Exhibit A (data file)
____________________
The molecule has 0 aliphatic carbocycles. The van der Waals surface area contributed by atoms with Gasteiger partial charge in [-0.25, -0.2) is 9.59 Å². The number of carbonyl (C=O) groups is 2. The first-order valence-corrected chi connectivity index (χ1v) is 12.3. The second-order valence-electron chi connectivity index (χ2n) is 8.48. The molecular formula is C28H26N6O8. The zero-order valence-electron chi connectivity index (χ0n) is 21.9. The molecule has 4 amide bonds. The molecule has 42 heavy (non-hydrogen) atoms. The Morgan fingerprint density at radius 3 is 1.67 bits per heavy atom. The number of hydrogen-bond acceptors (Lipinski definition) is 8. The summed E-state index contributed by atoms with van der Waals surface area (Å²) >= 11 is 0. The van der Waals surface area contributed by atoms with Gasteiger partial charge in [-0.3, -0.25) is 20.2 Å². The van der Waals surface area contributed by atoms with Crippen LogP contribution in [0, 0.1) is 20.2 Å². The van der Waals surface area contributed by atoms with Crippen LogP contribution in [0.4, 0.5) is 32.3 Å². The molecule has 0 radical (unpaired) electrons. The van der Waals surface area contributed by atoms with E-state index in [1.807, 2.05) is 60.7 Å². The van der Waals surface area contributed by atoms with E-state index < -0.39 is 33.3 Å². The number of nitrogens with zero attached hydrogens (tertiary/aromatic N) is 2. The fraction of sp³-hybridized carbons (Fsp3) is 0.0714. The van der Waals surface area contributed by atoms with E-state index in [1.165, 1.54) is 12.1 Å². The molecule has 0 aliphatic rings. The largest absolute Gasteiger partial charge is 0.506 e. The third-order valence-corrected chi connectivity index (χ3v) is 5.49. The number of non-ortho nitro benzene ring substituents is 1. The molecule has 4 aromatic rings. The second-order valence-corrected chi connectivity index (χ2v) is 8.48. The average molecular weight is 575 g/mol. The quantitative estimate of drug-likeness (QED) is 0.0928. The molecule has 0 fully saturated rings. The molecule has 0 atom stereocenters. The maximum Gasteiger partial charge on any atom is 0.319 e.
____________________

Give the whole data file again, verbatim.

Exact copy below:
The molecule has 0 aliphatic carbocycles. The van der Waals surface area contributed by atoms with Gasteiger partial charge in [-0.25, -0.2) is 9.59 Å². The number of carbonyl (C=O) groups is 2. The first-order valence-corrected chi connectivity index (χ1v) is 12.3. The second-order valence-electron chi connectivity index (χ2n) is 8.48. The molecular formula is C28H26N6O8. The zero-order valence-electron chi connectivity index (χ0n) is 21.9. The molecule has 4 amide bonds. The molecule has 42 heavy (non-hydrogen) atoms. The Morgan fingerprint density at radius 3 is 1.67 bits per heavy atom. The number of hydrogen-bond acceptors (Lipinski definition) is 8. The summed E-state index contributed by atoms with van der Waals surface area (Å²) >= 11 is 0. The van der Waals surface area contributed by atoms with Gasteiger partial charge in [-0.3, -0.25) is 20.2 Å². The van der Waals surface area contributed by atoms with Crippen LogP contribution in [0, 0.1) is 20.2 Å². The van der Waals surface area contributed by atoms with Crippen LogP contribution in [0.4, 0.5) is 32.3 Å². The molecule has 0 radical (unpaired) electrons. The van der Waals surface area contributed by atoms with E-state index in [1.807, 2.05) is 60.7 Å². The van der Waals surface area contributed by atoms with E-state index < -0.39 is 33.3 Å². The number of nitrogens with zero attached hydrogens (tertiary/aromatic N) is 2. The fraction of sp³-hybridized carbons (Fsp3) is 0.0714. The van der Waals surface area contributed by atoms with E-state index in [1.165, 1.54) is 12.1 Å². The molecule has 0 aliphatic rings. The largest absolute Gasteiger partial charge is 0.506 e. The third-order valence-corrected chi connectivity index (χ3v) is 5.49. The number of non-ortho nitro benzene ring substituents is 1. The molecule has 4 aromatic rings. The second-order valence-corrected chi connectivity index (χ2v) is 8.48. The average molecular weight is 575 g/mol. The quantitative estimate of drug-likeness (QED) is 0.0928. The molecule has 0 fully saturated rings. The molecule has 0 atom stereocenters. The maximum Gasteiger partial charge on any atom is 0.319 e.